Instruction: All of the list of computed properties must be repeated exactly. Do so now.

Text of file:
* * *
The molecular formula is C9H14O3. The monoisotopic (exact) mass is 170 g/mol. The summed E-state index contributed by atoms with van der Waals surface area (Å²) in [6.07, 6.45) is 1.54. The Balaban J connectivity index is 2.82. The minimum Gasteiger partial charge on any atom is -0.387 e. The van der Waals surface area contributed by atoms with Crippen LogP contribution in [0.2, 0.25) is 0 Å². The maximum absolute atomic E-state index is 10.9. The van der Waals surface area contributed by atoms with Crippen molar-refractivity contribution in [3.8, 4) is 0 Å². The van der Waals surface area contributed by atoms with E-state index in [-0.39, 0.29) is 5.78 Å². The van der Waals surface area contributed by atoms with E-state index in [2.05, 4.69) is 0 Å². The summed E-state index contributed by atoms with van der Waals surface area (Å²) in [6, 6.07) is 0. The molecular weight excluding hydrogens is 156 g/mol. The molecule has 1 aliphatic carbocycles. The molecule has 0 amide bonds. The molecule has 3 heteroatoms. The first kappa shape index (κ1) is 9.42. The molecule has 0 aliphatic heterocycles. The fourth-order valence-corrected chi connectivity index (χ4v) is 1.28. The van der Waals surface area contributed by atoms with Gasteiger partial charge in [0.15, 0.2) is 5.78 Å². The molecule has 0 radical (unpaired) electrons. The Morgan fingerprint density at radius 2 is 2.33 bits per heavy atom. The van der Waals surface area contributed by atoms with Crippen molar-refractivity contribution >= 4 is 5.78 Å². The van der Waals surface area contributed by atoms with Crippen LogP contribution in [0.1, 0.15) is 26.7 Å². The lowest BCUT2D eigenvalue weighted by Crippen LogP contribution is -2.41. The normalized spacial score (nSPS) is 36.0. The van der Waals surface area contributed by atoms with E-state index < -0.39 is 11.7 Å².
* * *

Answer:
The molecular formula is C9H14O3. The monoisotopic (exact) mass is 170 g/mol. The summed E-state index contributed by atoms with van der Waals surface area (Å²) in [6.07, 6.45) is 1.54. The Balaban J connectivity index is 2.82. The minimum Gasteiger partial charge on any atom is -0.387 e. The van der Waals surface area contributed by atoms with Crippen LogP contribution in [0.2, 0.25) is 0 Å². The maximum absolute atomic E-state index is 10.9. The van der Waals surface area contributed by atoms with Crippen molar-refractivity contribution in [3.8, 4) is 0 Å². The van der Waals surface area contributed by atoms with E-state index in [-0.39, 0.29) is 5.78 Å². The van der Waals surface area contributed by atoms with E-state index in [2.05, 4.69) is 0 Å². The summed E-state index contributed by atoms with van der Waals surface area (Å²) in [6, 6.07) is 0. The molecular weight excluding hydrogens is 156 g/mol. The molecule has 1 aliphatic carbocycles. The molecule has 0 amide bonds. The molecule has 3 heteroatoms. The first kappa shape index (κ1) is 9.42. The molecule has 0 aliphatic heterocycles. The fourth-order valence-corrected chi connectivity index (χ4v) is 1.28. The van der Waals surface area contributed by atoms with Gasteiger partial charge in [0.15, 0.2) is 5.78 Å². The molecule has 0 radical (unpaired) electrons. The Morgan fingerprint density at radius 2 is 2.33 bits per heavy atom. The van der Waals surface area contributed by atoms with Crippen molar-refractivity contribution >= 4 is 5.78 Å². The van der Waals surface area contributed by atoms with Crippen LogP contribution in [0.1, 0.15) is 26.7 Å². The lowest BCUT2D eigenvalue weighted by Crippen LogP contribution is -2.41. The normalized spacial score (nSPS) is 36.0. The van der Waals surface area contributed by atoms with E-state index < -0.39 is 11.7 Å².